2008 Statement from Julie Bindel

Julie Bindel wrote this in 2008. I don’t actually agree with everything she says here, I don’t agree with her views on transgender surgery for instance. I do know that is her perspective and we live in a world where many perspectives exist. I do agree that a rape crisis centre was not an appropriate arena for anyone to demand they be given the right to work there. I know it is not the responsibility of rape victims to manage the rights of those they seek help from and I know  the physical and emotional toll reporting rape takes, it is not up to rape victims to protect  equal employment rights. I know a trans woman is more likely to have experienced rape than other members of the population and trans women need rape counsellors who are trans women.

But Julie’s views on this became irrelevant a long time ago. The hounding and silencing she, and other journalists have received is misogny and silencing women and is not acceptable from women, from trans women, from any woman. The sale of what has been unleashed on her is not acceptable. Ever.

This is her statement. This statement was written in 2008, it is now 2013 and this week Julie again found herself subject to what has been almost constant. I have seen this directed at many Cis women journalists.

”I wrote this in 2008 when the trans bullies were hounding me because I had been nominated for a Stonewall Award for my journalism:
Statement from Julie Bindel

In January 2004 I wrote a column for the Guardian Weekend Magazine entitled ‘Gender Benders Beware’. It was primarily about the case of Canadian male-to-female transsexual Kimberly Nixon, who had taken a rape crisis centre to court over its decision not to invite her to be a counsellor for rape victims. As a result of the legal action the centre almost folded. I was, and remain angry that Nixon decided to risk the future of such an important service for rape victims. I stand by my position on this case, but regret using sarcasm, jokes and innuendo which may well have resulted in inciting others to treat transsexual people with disdain or even hatred.

I had written about and debated with transsexuals and others on the politics and principles of transsexualism prior to the 2004 column and on a number of occasions since. I have publicly apologised on three separate occasions for causing offence in the 2004 column. Nonetheless I am labelled as a transphobe and bigot.

My understanding of ‘transphobia’ is a hatred and fear of transsexual people. I refute this accusation, despite the fact that I expressed views, some 4 years ago in one column, in an offensive and insensitive manner.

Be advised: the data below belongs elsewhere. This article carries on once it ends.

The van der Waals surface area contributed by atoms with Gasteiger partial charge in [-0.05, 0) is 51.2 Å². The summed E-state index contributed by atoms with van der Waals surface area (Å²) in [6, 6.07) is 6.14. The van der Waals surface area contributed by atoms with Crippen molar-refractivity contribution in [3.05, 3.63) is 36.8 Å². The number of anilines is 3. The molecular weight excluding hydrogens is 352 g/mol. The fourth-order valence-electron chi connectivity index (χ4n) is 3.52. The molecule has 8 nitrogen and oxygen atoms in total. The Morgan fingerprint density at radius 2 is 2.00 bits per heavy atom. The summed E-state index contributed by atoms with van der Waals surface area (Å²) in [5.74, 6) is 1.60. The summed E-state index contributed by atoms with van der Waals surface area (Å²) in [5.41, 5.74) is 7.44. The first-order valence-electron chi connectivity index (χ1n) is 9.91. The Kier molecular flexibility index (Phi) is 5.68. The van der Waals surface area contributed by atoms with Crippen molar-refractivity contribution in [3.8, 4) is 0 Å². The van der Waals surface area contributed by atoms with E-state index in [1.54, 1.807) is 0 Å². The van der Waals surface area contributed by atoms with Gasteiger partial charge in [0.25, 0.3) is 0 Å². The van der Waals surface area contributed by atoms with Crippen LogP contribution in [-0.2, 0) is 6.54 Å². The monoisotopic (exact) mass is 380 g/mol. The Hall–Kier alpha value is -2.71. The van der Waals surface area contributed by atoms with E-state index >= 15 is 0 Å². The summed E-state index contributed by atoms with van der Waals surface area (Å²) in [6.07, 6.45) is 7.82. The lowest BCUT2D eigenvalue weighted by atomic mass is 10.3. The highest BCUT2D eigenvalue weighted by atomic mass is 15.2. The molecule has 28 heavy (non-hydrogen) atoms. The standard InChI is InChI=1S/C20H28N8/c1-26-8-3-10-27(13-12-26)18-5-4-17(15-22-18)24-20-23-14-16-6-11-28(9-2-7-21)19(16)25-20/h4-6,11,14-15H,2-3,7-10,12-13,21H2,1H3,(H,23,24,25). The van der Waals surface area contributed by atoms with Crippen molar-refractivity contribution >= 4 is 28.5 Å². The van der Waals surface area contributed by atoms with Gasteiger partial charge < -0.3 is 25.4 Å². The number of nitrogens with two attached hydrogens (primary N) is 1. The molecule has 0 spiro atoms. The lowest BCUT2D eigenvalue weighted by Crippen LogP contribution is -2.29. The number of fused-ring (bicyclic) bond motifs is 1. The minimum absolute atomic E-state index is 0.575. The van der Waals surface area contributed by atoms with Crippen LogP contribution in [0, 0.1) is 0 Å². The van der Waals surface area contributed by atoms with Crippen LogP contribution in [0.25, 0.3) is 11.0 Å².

Since the age of 16 I have been an outspoken and proud lesbian – often at significant personal cost to myself. I have been beaten up (and hospitalised) by anti-lesbian men, and my home was once firebombed by fascists when I was living in a lesbian relationship with a black woman. Over the years, particularly as my writing has become mainstream, I regularly receive hate mail from anti-lesbian and misogynist readers. Woman and lesbian hating opponents have taken offence at the fact that I speak out against rape, child sexual abuse, murder and prostitution of women. Others have threatened me with harm if I continue to name men as the common perpetrators of sexual violence. Whilst I have not become desensitised to this abuse, I have understood it in the context of a proud and courageous battle against women’s oppression, dating back to the beginning of the women’s liberation movement. Thus, I feel I am well qualified to understand the meaning and implications of bigotry. To face abuse and threats from a group of people who name me as a ‘bigot’ and worse is nothing short of offensive.

My position is this: I question the basis of the diagnosis, coming from ultra-traditional male psychiatrists, at a time when gender polarisation and homophobia work hand-in-hand. Iran carries out the highest number of sex change surgeries in the world. It also has the death penalty for homosexuality. In my opinion there is nothing ‘wrong’ with those who are currently seen as candidates for transgender surgery – they just don’t fit the gender stereotype. Surgery is an attempt to keep gender stereotypes intact. The diagnosis of childhood GID follows old-fashioned notions of what constitutes appropriate behaviour for those assigned to the sex classes of male and female. It is precisely this idea that certain distinct behaviours are appropriate for males and females that underlies feminist criticism of the phenomenon of ‘transgenderism’. This view is shared by a large number of feminists of all ages and backgrounds.

As an out lesbian feminist living in a misogynistic, anti-lesbian world, I challenge gender norms each and every day. Growing up female, but refusing to conform, I have been severely punished and threatened for doing so. I consider myself to have rejected the gender assigned to me, by a patriarchal culture, and am therefore qualified to name myself a ‘gender resister’.

I have offered to speak with, both privately and publicly, to various members of the transsexual community involved in this campaign against me. Whilst a small number have accepted, the majority have refused. I believe that they are not interested in hearing what I have to say, but merely wish to use me as their ‘whipping girl’, and to take all of their anger out on me. I refuse to be a scapegoat, or to be silenced by them.

I do not need the Stonewall award in order to continue writing about controversial topics with a view to challenging views and ‘truths’ which I, for good and sound reason, dispute. In my 30 years as a political activist, I have never allowed the vile misogyny and anti-lesbian bullying I have endured over the years in response to my writing and activism to shut me up. I certainly will not let this campaign against my feminist and journalistic integrity do it now.”